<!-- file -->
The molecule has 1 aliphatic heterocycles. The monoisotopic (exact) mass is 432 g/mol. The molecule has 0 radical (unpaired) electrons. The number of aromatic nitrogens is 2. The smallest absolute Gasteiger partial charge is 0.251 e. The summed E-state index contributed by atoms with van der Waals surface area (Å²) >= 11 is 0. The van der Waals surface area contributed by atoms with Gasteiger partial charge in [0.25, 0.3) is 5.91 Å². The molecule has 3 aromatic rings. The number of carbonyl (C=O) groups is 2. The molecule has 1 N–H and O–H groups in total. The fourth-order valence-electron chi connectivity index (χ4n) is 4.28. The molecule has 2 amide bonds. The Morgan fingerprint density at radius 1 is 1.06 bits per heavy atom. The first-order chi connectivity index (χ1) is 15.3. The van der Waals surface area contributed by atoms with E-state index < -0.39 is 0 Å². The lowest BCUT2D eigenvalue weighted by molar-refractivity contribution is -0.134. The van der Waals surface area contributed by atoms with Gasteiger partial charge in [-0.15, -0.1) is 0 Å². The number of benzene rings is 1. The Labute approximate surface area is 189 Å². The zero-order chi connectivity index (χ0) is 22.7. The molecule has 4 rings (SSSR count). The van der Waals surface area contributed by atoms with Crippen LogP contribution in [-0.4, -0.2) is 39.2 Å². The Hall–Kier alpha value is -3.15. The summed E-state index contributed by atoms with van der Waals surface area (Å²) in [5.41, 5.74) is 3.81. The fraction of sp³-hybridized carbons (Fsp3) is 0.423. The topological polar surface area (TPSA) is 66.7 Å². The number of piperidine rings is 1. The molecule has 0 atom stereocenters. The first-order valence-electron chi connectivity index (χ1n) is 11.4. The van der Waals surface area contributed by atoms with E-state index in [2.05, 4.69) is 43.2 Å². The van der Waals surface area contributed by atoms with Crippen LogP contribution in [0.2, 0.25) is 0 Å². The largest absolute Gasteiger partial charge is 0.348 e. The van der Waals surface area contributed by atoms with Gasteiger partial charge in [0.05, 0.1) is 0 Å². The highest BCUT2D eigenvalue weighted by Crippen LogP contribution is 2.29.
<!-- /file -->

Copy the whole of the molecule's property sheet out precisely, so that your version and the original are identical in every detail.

The molecule has 1 aliphatic heterocycles. The monoisotopic (exact) mass is 432 g/mol. The molecule has 0 radical (unpaired) electrons. The number of aromatic nitrogens is 2. The smallest absolute Gasteiger partial charge is 0.251 e. The summed E-state index contributed by atoms with van der Waals surface area (Å²) >= 11 is 0. The van der Waals surface area contributed by atoms with Gasteiger partial charge in [0.25, 0.3) is 5.91 Å². The molecule has 3 aromatic rings. The number of carbonyl (C=O) groups is 2. The molecule has 1 N–H and O–H groups in total. The fourth-order valence-electron chi connectivity index (χ4n) is 4.28. The molecule has 2 amide bonds. The Morgan fingerprint density at radius 1 is 1.06 bits per heavy atom. The first-order chi connectivity index (χ1) is 15.3. The van der Waals surface area contributed by atoms with E-state index < -0.39 is 0 Å². The lowest BCUT2D eigenvalue weighted by molar-refractivity contribution is -0.134. The van der Waals surface area contributed by atoms with Gasteiger partial charge in [-0.15, -0.1) is 0 Å². The number of benzene rings is 1. The Labute approximate surface area is 189 Å². The zero-order chi connectivity index (χ0) is 22.7. The molecule has 4 rings (SSSR count). The van der Waals surface area contributed by atoms with Crippen LogP contribution in [-0.4, -0.2) is 39.2 Å². The Hall–Kier alpha value is -3.15. The summed E-state index contributed by atoms with van der Waals surface area (Å²) in [5.41, 5.74) is 3.81. The fraction of sp³-hybridized carbons (Fsp3) is 0.423. The topological polar surface area (TPSA) is 66.7 Å². The number of piperidine rings is 1. The molecule has 0 atom stereocenters. The first-order valence-electron chi connectivity index (χ1n) is 11.4. The van der Waals surface area contributed by atoms with E-state index in [2.05, 4.69) is 43.2 Å². The van der Waals surface area contributed by atoms with Crippen LogP contribution in [0.2, 0.25) is 0 Å². The largest absolute Gasteiger partial charge is 0.348 e. The van der Waals surface area contributed by atoms with Gasteiger partial charge in [0.05, 0.1) is 0 Å². The highest BCUT2D eigenvalue weighted by Crippen LogP contribution is 2.29.